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The Fall: Before and After

"The fig leaf is one of the great moments that breaks the realism of this sculpture."—Peter Bell, curator

Tullio Lombardo (Italian, ca. 1455–1532). Adam, ca. 1490–95. Marble. The Metropolitan Museum of Art, New York, Fletcher Fund, 1936 (36.163). Learn more about this object.

How does the sculpted body communicate? Hear from Met experts, leading authorities, and rising stars, each with a unique viewpoint on the language of gesture, facial expression, and pose.

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Peter Bell: He seems to be lost in thought. His eyes look out above—not even at the apple, not at the viewer. It's sort of a pensive look. He's considering the apple, so the moment is frozen. His hand is suspended in the air in front of him.

Narrator: Adam's body language captures a moment of all-too-human indecision—but there's something more.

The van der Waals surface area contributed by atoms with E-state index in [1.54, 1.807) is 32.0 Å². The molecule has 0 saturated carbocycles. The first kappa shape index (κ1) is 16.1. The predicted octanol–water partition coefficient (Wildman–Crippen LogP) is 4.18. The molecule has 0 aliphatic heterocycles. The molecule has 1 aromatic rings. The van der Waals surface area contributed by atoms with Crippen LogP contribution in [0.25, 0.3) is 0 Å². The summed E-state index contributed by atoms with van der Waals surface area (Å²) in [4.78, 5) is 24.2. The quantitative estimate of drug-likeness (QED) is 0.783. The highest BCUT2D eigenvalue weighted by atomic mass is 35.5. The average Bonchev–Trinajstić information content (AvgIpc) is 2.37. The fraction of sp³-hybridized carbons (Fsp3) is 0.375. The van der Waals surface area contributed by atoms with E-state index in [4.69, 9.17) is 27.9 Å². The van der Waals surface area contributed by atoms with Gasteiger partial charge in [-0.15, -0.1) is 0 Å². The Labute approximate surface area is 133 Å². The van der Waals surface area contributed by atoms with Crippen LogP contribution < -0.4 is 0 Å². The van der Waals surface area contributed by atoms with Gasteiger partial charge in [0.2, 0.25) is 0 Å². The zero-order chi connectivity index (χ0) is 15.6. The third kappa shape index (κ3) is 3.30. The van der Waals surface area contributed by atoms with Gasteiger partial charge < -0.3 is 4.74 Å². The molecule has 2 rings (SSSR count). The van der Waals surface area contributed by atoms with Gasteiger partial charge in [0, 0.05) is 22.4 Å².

Peter Bell: The fig leaf is one of the great moments that breaks the realism of this sculpture. It's not attached by a vine or by any other means to his waist.

Luke Syson: By making this leaf float free of the branch to which it might otherwise be attached, he's drawing attention to it. So, oddly, you're looking carefully at the cover of somebody's shame. It's a very brilliant conceit, and it reminds you that the whole story, in a way, is contained within this figure—that it's both before and after the fall of man.